The folks at Gizmodo got a great tip on some sweet deals at a few Fry’s Electronics stores participating in Windows 7 midnight opening.
Eight locations are making the offer and open at midnight tonight for the release of Windows 7. If you pop into your local Fry’s in: Downers Grove, IL, Plano, TX, South Houston, TX, Duluth, GA, Renton, WA, Fountain Valley, CA, San Diego, CA, or Sunnyvale, CA and pick up your copy of Windows 7, you can walk away with some free software too.
With mail-in-rebates, you can get your hands on a bunch of software for the low, low, price of…nothing.
Hit the jump for the full list of which products are part of the offer.
Mail-in-rebates are a gamble no matter how you approach the situation. You can push the odds of getting a check in your favor by both following directions exactly as they're laid out and keeping a record of the entire process with photocopies of everything you send in, but no matter how careful you are, the promised check might never be in the mail. Depending on the amount, it could be worthwhile to stay persistent.
Now it appears that standard precautions may not be enough. According to HardOCP, Continental Promotions Group (CPG), one of the largest and oldest rebate entities in the business, is finding itself in dire straits and potentially unable to pay its obligations. When a manufacturer puts a rebate on a product, it anticipates a set of amount will be turned in. To cover the costs, said manufacturer will cut a check to CPG to cover the payouts, but according to HardOCP, those funds have gone inexplicably missing.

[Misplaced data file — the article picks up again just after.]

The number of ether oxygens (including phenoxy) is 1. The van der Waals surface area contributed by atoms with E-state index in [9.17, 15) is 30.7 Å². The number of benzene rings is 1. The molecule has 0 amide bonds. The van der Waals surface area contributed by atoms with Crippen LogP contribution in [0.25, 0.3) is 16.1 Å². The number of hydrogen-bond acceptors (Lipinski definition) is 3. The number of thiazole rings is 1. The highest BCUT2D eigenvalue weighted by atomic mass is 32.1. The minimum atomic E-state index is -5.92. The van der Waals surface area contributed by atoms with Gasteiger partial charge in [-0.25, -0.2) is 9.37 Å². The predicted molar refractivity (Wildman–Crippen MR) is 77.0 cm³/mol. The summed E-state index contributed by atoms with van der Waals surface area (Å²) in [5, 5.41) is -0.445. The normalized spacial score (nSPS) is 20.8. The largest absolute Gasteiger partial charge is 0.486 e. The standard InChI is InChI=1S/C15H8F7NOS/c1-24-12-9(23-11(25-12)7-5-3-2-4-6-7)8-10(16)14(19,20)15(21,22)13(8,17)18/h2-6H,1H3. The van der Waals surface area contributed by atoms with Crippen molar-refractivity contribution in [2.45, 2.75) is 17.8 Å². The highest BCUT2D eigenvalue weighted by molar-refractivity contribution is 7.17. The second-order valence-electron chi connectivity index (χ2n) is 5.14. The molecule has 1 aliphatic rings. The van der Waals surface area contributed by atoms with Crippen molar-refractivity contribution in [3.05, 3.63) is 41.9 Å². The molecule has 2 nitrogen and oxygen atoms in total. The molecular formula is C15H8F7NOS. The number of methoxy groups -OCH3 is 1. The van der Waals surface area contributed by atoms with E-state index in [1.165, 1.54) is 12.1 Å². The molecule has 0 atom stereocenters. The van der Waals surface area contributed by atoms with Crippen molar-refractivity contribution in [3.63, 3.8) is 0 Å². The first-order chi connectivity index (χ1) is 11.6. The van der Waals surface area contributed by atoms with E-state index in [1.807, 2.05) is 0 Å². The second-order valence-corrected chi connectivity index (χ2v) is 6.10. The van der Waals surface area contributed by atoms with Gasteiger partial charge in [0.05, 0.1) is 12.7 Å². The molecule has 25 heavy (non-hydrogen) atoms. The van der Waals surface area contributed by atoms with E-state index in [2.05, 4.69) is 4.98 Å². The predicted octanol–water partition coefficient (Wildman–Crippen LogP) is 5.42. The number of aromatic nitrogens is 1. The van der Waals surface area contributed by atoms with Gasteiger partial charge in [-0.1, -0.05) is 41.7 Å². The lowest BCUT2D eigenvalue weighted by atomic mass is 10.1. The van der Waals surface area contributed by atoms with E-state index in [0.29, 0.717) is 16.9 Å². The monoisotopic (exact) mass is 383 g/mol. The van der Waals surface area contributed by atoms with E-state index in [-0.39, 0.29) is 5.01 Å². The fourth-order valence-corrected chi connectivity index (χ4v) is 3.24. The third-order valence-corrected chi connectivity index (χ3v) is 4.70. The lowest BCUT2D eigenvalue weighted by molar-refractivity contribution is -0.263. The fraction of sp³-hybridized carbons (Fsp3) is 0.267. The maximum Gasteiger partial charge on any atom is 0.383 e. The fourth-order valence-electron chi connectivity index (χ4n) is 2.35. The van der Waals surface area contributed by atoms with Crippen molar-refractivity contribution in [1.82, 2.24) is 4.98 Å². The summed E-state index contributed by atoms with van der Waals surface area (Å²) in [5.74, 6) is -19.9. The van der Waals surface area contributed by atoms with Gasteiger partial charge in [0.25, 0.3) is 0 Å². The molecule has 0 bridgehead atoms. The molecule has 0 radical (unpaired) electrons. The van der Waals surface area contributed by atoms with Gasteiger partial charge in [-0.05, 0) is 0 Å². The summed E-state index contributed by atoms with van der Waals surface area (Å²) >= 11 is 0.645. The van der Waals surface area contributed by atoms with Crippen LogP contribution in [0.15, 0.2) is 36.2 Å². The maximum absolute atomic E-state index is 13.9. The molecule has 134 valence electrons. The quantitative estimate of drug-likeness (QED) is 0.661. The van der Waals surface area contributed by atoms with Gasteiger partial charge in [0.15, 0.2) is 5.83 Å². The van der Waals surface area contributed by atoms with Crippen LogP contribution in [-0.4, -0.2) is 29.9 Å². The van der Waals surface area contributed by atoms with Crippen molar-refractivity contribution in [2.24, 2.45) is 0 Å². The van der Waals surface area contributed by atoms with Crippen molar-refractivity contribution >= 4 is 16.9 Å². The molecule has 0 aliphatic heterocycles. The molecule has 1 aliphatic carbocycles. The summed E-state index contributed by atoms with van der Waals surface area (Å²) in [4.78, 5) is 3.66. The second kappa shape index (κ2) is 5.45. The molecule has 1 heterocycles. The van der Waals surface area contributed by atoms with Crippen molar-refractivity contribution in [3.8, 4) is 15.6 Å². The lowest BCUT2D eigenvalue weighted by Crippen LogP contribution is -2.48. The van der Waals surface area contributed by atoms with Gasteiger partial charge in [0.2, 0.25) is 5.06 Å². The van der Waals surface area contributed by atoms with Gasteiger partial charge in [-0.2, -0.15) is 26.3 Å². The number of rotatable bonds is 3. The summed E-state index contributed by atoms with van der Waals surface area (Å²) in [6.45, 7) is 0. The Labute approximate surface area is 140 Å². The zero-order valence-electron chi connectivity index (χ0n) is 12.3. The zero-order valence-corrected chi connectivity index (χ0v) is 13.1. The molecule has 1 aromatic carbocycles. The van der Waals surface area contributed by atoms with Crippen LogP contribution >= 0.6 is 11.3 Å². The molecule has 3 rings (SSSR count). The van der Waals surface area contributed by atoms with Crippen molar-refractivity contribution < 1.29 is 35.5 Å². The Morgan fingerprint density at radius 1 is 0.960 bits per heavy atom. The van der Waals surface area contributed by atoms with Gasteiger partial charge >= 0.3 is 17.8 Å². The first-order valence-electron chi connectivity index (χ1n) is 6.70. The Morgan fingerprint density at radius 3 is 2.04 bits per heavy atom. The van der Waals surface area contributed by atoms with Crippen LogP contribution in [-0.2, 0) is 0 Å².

"We have it from good sources currently that CPG owes consumers somewhere in the neighborhood of $9M to $12M worth of rebates," HardOCP writes. "The problem here is that CPG currently only has about $3M in cash to cover that $9M-$12M in rebates owed to the consumer. Where that money has gone to is anyone’s guess and we will leave speculation up the law enforcement authorities and the courts."
HardOCP says CPG has been contacting its customers asking them to deposit more money into CPG accounts to cover the rebates or else it might not be able to honor consumer rebate checks. That can't sit well with manufacturers who already funded the rebates, nor will it sit well with consumers if they end up being the ones to get screwed.
What's your experience with mail-in-rebates been like? Hit the jump and let us know, good or bad.